A trailer is only a trailer, but it appears as if Steven Spielberg‘s West Side Story is going to be “more” than Robert Wise‘s 1961 Oscar-winning version — more vivid, more ethnically authentic, more alive, more fully felt, angrier, cooler, artier, more intense, more multi-shaded, less “Hollywood”-ized.

If the original Leonard Bernstein-Stephen Sondheim-Arthur Laurents stage musical hadn’t opened at the Winter Garden in ’57, if Wise’s film hadn’t won all those Oscars four years later, if there hadn’t been so many revivals and re-interpretations over the years…if Spielberg’s film was a brand spanking new period musical, all pink and damp and fresh out of the nursery, it would be a huge wham-bammer. The Gold Derby whores would be calling it the presumptive Best Picture winner. But it’s not that.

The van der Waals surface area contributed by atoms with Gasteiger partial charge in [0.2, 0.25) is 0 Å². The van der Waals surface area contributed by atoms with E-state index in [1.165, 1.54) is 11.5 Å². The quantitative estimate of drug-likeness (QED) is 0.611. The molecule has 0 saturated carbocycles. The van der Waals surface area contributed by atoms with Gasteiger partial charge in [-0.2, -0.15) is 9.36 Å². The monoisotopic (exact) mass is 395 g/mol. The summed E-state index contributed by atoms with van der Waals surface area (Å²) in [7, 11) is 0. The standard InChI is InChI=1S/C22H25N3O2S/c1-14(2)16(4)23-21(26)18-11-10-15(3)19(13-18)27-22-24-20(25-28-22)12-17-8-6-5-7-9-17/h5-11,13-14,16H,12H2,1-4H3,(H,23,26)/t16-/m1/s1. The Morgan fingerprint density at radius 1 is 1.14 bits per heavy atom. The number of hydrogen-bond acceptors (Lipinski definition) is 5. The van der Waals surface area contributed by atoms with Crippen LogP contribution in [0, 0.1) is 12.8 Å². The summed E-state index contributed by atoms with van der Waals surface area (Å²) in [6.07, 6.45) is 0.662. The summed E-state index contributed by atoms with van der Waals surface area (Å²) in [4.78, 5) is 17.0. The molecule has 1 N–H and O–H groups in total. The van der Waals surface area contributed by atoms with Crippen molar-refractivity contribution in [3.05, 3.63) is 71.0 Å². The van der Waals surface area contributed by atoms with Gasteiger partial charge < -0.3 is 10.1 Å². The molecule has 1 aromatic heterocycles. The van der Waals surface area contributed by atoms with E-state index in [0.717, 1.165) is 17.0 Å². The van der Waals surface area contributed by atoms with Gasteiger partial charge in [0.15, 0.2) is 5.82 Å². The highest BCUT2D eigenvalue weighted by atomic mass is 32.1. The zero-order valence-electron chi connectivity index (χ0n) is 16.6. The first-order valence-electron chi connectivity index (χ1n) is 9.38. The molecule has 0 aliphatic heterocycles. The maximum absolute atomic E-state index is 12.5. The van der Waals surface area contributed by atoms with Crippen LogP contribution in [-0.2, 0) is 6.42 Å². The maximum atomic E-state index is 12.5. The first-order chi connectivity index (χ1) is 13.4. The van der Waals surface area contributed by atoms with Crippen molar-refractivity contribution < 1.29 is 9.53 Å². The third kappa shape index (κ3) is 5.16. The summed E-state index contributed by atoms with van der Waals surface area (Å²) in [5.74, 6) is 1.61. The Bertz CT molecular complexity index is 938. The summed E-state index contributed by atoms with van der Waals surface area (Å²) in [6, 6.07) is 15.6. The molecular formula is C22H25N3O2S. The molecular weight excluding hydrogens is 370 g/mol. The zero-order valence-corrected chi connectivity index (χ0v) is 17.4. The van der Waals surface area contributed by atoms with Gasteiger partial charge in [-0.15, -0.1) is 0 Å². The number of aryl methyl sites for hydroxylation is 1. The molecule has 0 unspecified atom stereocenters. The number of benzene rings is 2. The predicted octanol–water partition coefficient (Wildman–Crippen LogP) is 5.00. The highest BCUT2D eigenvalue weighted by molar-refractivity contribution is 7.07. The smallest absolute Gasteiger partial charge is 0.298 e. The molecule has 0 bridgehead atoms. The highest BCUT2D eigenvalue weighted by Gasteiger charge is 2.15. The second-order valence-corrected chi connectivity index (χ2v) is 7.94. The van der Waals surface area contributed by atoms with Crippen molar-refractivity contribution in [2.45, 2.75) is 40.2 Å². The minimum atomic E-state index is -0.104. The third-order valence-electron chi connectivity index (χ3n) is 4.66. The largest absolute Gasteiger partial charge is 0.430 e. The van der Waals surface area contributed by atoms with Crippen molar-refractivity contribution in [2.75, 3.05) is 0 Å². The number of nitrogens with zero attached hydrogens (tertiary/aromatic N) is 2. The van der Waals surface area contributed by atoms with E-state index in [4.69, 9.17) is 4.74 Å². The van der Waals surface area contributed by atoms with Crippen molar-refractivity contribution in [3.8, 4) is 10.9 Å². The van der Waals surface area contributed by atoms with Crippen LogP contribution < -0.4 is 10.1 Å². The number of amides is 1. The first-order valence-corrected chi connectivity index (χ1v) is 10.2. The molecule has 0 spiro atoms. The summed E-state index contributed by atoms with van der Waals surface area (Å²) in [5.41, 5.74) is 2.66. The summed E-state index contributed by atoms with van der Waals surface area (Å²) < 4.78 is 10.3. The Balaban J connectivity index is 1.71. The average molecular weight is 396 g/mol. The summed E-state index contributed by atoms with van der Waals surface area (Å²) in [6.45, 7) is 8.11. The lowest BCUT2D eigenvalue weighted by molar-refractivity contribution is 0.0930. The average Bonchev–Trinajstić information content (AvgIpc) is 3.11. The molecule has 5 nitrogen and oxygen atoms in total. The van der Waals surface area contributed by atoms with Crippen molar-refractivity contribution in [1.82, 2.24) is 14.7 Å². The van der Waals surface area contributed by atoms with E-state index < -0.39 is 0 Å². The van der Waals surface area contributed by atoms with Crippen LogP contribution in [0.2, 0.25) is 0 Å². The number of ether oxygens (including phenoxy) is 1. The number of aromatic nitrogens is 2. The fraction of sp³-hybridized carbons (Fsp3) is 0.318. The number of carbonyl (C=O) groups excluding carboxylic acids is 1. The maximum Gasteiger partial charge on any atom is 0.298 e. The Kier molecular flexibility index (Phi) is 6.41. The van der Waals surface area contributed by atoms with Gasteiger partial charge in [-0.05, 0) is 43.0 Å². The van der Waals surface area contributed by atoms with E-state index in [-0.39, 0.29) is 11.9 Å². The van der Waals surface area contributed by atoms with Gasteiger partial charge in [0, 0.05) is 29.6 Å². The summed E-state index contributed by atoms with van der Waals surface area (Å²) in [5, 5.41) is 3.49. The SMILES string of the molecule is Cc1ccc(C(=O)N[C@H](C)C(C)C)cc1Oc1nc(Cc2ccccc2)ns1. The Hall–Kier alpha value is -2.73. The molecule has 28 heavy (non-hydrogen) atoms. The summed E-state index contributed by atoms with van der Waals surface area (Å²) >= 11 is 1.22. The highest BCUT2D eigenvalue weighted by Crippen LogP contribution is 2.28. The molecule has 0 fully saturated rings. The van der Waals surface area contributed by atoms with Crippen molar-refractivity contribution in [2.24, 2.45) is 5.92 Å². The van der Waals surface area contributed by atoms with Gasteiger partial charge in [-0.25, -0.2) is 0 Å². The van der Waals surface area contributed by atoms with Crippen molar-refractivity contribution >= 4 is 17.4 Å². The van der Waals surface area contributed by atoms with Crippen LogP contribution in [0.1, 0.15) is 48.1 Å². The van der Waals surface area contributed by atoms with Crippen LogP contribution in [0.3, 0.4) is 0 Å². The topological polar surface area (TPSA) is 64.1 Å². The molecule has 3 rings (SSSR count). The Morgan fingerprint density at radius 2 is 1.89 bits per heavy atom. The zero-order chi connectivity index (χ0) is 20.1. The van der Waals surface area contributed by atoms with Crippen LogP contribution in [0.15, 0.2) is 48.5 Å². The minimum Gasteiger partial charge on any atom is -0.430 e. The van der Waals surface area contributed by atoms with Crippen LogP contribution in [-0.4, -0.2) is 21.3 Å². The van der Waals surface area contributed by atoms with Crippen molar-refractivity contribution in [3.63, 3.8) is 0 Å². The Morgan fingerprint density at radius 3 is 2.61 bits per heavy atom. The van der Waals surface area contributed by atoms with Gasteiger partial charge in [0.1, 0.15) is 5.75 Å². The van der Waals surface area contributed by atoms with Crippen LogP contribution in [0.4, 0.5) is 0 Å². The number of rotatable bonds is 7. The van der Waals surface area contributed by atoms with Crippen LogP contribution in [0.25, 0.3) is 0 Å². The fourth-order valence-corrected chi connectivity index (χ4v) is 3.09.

West Side Story is an old chestnut that reflects a world that no longer exists…a capturing of urban racial tensions among poor Irish and Italians vs. poor Puerto Ricans during the mid-Eisenhower era, in a once-grubby part of Manhattan…it’s the umpteenth version of a musical that’s nearly 65 years old, and there’s just no getting around that.

The only shot I don’t like is the overhead view of the Jets and Sharks approaching each other with intense shadows merging in front of them — that’s Spielberg and Janusz Kaminski pushing the boundaries.